We believe that we cannot own mother earth, we can only partake of her bounty. We believe that only one part of her bounty is land, but it cannot belong to us, humans, exclusively. On the contrary, it is we who belong to the land."
Neville Weereratne writing in 1997 aptly described The Odyssey as "a parable for politicians and economists and for plain, everyday people who lay waste their heritage in an unending quest for quick profit." Arthur C. Clarke said it was one of the most beautiful and heartbreaking books he had ever seen.
While the pictures remain the main focus, the poems and prose excerpts that form the minimal texts that accompany them, are highly selective, and intensely personal. Delighting in a complete infidelity to time and place of image, the author has drawn from East and West, past and present, local and foreign, to meet his need.
Whether it is George Keyt or Wallace Stevens, Lakdasa Wikkramasinha or Pablo Neruda, John Still or the Book of Psalms, the one criterion in selecting the text seems to have been, that the writing distils the moment captured in the image. Many of the images stand alone, with no text.
It should be mentioned that the author especially acknowledges his debt to the late H.A.I. Goonetileke, a friend and guide whose complete empathy he had throughout this project, and who wrote the Introduction.
Strangely, none of the reviews of the first edition of odyssey remarked on the picture that appears on the cover perhaps the most intriguing one. Nihal Fernando has always fought shy of being photographed by journalists and interviewers. Even the dust jacket of the book does not carry a picture of the author in the usual way.
This cover picture may be a grudging concession he makes in this regard. It carries no legend by way of explanation, and one can only surmise that it was taken by the author who, trekking along some lonely beach, turned around to photograph either the trail of his footprints, or his own shadow.
And what could be more ephemeral than a footprint, a shadow? If freezing the transitory moment, poetically, on film, is what Nihal Fernando does best, then this signature photo sums it up well.
A story of restless quest of spirit
Premini Amerasinghe has given us a story that makes an excellent first novel. It moves easily and does not make too many startling demands on the reader. If Rosemary Prins, a Burgher girl of 16 is convinced that her dead brother finds a new dwelling place for his spirit within her, it is her conviction, not Premini's. The timing, after all, is significant.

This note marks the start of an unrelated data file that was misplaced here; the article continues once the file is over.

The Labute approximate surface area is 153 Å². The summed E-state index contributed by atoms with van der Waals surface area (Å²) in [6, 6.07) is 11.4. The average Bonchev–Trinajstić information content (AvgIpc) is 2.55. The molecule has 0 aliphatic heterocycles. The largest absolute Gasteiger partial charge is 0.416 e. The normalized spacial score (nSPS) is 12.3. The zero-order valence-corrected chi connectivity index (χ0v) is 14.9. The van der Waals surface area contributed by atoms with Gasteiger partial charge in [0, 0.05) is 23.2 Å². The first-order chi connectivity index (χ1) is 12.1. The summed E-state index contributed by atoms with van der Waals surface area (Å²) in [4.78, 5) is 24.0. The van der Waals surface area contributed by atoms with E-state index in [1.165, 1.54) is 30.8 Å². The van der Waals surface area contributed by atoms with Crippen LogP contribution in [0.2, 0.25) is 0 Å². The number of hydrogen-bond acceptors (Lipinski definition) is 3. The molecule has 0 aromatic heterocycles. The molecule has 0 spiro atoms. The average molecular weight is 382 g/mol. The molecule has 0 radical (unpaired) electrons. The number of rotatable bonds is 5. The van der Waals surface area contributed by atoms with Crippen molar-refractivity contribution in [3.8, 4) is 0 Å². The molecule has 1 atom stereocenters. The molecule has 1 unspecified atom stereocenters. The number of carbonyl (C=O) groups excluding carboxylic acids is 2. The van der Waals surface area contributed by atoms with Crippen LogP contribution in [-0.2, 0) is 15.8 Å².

We have many such stories in our history-spirit transference and rebirth; and doubtless, the most dramatic is that which records the "immaculate" conception of Dutthagamini, hero prince of Ruhuna. As Lankans, we can relate to such a tale and accept such circumstances. After all, who can really tell what choices the soul has?
A seasoned story-teller, Premini introduces David as a troubled schoolboy in his foster home in England-a boy with dreams in his head; the only Asian (a 'Blacky Pakky' in a class of nasty-minded white boys), trying so hard to conjure up his real mother, howling with nightmarish pain when his foster father dies, seeking the sanctuary of his bed to lie in and dream of a home-a true home far, far away...
A totally different ammi and thathi... Their house stood in a huge garden, the branches of the mango trees were heavy with ripe mangoes. There were cadju trees where luscious-looking fruit hung down, the brown nuts dangling from them. Red shaded and yellow, just the same colour as apples...
His foster mother Ranee, trapped in her own tears and fears, struggles to understand. The husband Gehan could not give her the child she longed for. Thirteen years married, childless in Sri Lanka, until they went to the little convent by the sea, saw the baby they would soon call their own. The Mother Superior smiled...
"I'm afraid I can't divulge the mother's name. She hated to part with the baby, poor thing... barely sixteen she was... She said, please call him David. Someone very dear to her, I'm sure."
Gehan and Ranee de Silva took David, their new son, to England.
Who was David? Premini cuts back to Sri Lanka - a railway family, Burghers; daughter Rosemary a beautiful sixteen; son David serving as a naval officer in Trincomalee, a David who Rosemary adored, a David who was coming home soon. The chapter boils over, gale-struck, when Piyasena, a three-wheeler driver rapes Rosemary and David is killed at sea following a sea tiger attack.
Robert and Heather Prins had lost a son, could not find answers to the torment their teenage daughter had to endure. Rosemary, trapped in a monstrous cage of searing emotions, blocked out her trauma, lost her power of speech. She hugged her love of her brother to herself.
He was in her. He had died at the time Piyasena had planted his seed in her. David had come to her. Now, he would grow within her-her brother, her illegitimate son. Heather Prins looked at the baby when it was delivered and exclaimed, "Just like David".
To Rosemary, he was her brother returned out of her womb. Her David. When the baby was given to the convent orphanage, Rosemary "sobbed a tearful goodbye, knowing in her heart of hearts that they would meet again."
Premini does not like leaving her characters unaccounted for. Sometimes, the trend of the story may fall too pat, but she has to put paid to Piyasena, the rapist. She needs to also detail why Gehan and Ranee go to England, take their adopted baby David with them.
Their home is attacked by JVP insurgents who even take the Navaratna talisman David wears.